September 28, 2018 / 4:53 PM / 3 months ago

Venezuelan migrant influx costs Colombia 0.5 percent of GDP - president

World Bank's Vice President Jorge Familiar Calderon speaks as Colombia's President Ivan Duque Marquez listens during a news conference at the presidential palace in Bogota, Colombia September 28, 2018. Monica Gonzalez/Courtesy of Colombian Presidency/Handout via REUTERS

BOGOTA (Reuters) - An influx of Venezuelan immigrants fleeing economic hardship costs Colombia approximately 0.5 percent of its gross domestic product per year, Colombian President Ivan Duque said on Friday, equivalent to some $1.5 billion.

Venezuelans have been pouring into countries across the region to escape food and medicine shortages and a deep economic crisis. Colombia, which shares a porous eastern border with the socialist-run country, has borne the burnt of the arrivals.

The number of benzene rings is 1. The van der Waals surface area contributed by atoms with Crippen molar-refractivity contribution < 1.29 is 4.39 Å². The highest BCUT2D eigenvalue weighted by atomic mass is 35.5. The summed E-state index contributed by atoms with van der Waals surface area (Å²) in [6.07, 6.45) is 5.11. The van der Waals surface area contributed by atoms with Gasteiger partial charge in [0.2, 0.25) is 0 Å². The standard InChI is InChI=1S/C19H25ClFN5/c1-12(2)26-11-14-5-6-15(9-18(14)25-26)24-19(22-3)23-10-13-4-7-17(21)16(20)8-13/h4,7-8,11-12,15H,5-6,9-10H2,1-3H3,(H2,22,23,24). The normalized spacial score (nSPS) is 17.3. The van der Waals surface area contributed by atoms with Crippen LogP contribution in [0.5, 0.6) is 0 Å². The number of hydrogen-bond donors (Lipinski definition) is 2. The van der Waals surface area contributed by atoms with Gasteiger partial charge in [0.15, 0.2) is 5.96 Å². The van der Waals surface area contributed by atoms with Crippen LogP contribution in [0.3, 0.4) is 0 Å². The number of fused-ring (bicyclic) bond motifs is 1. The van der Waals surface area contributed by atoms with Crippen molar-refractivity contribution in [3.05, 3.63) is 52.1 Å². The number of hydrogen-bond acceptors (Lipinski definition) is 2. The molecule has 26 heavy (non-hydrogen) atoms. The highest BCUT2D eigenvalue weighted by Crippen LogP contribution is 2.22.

Nearly a million Venezuelan immigrants are living in Colombia, Duque said after a meeting with Jorge Familiar, the vice president of the World Bank.

“The fiscal impact that the migration crisis has could be about 0.5 percent of GDP, obviously we want to look at how that’s reflected in health, in education, in infrastructure, in lots of public assets,” said Duque.

The World Bank will release a report on the fiscal and social impact of the crisis on Colombia in the coming weeks, Familiar said.

“This is a regional issue and it requires a regional answer,” Familiar said. “We’ve created the report which will be presented in tandem with some agencies from the United Nations, those that deal with migration and refugee issues.”

Since 2015, more than 1.6 million Venezuelans have left their country, with 90 percent arriving in neighbouring South American countries, according to the U.N. refugee agency UNHCR.

Affected countries have repeatedly asked for more aid to help them cope with migrants’ needs.

Venezuelan President Nicolas Maduro and other top officials of the ruling Socialist Party have dismissed those migration figures as stemming from politically motivated alarmism and “fake news” meant to justify foreign intervention in the country’s affairs.

Reporting by Nelson Bocanegra; Writing by Julia Symmes Cobb; Editing by Alistair Bell

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